In accordance with another aspect of this invention, hydrogels can be prepared from the heterobifunctional polymers and conjugates, as well as the vinyl polymers by polymerization and/or crosslinking. As used herein, “hydrogel” is intended to mean gels produced by incorporating the soluble hydrophilic polymers (e.g., heterfunctional polymers and conjugates of this invention) into a chemically crosslinked network or matrix so that addition of water produces an insoluble swollen gel. Crosslinks can be formed from the heterobifunctional polymers or conjugates themselves. However, typically, crosslinks are introduced by copolymerizing the heterobifunctional polymers or conjugates with a multiacrylate as a monomer. By “multiacrylate” it is intended to mean a molecule having two or more acrylate groups so that it can form a crosslinking bridge in vinyl polymerization of the heterobifunctional polymers or conjugates of the present invention. Preferably, the multiacrylate used is a PEG multiacrylate, i.e., a PEG molecule having two or more acrylate groups therein. Exemplary examples of such PEG multiacrylate can be, e.g., CH2═CHCO2—PEG—O2CCH═CH2
However, many other multiacrylate monomers can also be used as is apparent to a skilled artisan apprised of this invention.
Typically, a hydrolytically degradable conjugate of this invention having a target therein is used in preparing the hydrogel of this invention. In this manner, the target is incorporated covalently into the hydrogel which can be used as a carrier for in vivo delivery or other applications. Thus, the hydrogels of the invention are particularly useful in drug delivery systems. By “drug” is meant any substance intended for the diagnosis, cure, mitigation, treatment, or prevention of disease in humans and other animals, or to otherwise enhance physical or mental well being. For example, hydrogels made from the crosslinked PEG polymeric structures of the invention can be used for wound dressings. Wound dressings can be used internally to provide dressings that degrade within the body over time.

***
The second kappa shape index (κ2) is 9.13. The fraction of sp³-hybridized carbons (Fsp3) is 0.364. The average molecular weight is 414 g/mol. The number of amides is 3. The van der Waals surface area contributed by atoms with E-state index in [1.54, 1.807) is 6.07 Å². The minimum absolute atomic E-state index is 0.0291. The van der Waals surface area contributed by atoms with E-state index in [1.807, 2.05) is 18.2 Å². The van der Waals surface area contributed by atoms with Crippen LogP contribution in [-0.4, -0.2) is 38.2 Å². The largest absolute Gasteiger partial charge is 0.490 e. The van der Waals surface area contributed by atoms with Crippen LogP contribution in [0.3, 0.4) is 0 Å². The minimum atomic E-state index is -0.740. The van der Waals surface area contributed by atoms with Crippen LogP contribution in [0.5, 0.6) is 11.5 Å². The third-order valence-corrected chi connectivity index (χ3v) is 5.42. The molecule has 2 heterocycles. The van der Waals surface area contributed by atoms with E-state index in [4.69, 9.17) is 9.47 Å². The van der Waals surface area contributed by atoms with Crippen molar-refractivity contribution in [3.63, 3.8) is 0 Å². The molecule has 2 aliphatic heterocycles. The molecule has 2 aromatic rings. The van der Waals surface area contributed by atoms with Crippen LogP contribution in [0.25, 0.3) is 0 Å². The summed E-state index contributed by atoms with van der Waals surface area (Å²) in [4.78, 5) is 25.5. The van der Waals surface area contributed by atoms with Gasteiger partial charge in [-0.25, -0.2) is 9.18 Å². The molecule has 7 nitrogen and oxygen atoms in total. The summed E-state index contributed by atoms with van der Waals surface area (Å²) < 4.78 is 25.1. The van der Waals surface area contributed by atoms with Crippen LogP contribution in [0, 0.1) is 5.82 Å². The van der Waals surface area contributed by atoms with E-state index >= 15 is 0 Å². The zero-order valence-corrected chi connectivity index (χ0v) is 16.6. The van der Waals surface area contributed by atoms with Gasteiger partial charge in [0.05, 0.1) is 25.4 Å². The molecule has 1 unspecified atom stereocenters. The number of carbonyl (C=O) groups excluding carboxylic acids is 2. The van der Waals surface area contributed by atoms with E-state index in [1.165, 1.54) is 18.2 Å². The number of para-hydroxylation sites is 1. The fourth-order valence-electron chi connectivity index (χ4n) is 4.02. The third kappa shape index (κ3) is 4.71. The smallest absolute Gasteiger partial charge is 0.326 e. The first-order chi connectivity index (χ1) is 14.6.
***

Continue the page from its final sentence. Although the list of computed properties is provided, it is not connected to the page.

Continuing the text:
In the hydrogel of this invention, the target material that is covalently linked to the hydrogel can be released in an aqueous environment by hydrolytic breakdown of the hydrolytically unstable linkage W. In order to control the rate of release of the target in the hydrogel, the unstable linkage W can be manipulated during the preparation of the hydrogel. It has been discovered that the number of atoms, particularly alkylene groups, proximate to the hydrolyzable bond in W affects the hydrolysis rate of the hydrolyzable bond. For example, as the number of methylene group increases, the hydrolysis rate decreases.
For example, when W has the structure of:
where m ranges from 1 to 10, R1 is selected from the group consisting of —CH2—, —CH2CH2—, and —CH(CH3)CH2—, increasing the m value decreases the hydrolysis rate of esters and increases the time required for the gel to degrade. Typically, if m in the above example is 1, then the ester linkages of the gel will hydrolyze with a half life of about 4 days at pH 7 and 37° C. If m is 2, then the half life of hydrolytic degradation of the ester linkages is about 43 days at pH 7 and 37° C. Phosphate esters, acetals, imines, and other hydrolytically unstable linkages can be similarly formed and the hydrolysis rate can be similarly controlled by controlling the number of methylene groups adjacent the hydrolytically unstable linkage.
In addition, in the hydrogel of the present invention, the release rate of the target from the hydrogel can also be controlled by varying the number x of the PEG acrylates linked to the target. The release rate of the target from the hydrogel is decreased when the number of PEG acrylates linked to the target is increased. Release rate is increased by decreasing the number.
In the hydrogel of this invention, a two-fold control of the target release rate is made possible: (1) by varying the number of atoms proximate to the hydrolyzable bond in the hydrolytically unstable linkage W; and (2) by controlling the number of the PEG acrylates linked to the target. As a result, the hydrogels of this invention can be designed to have a more precisely controlled target release rate, which is useful in hydrogel applications, e.g., drug delivery.
The following examples are given to illustrate the invention, but should not be considered in limitation of the invention.
Modification of Proteins
Preparation of Gels
Release of Proteins from Gels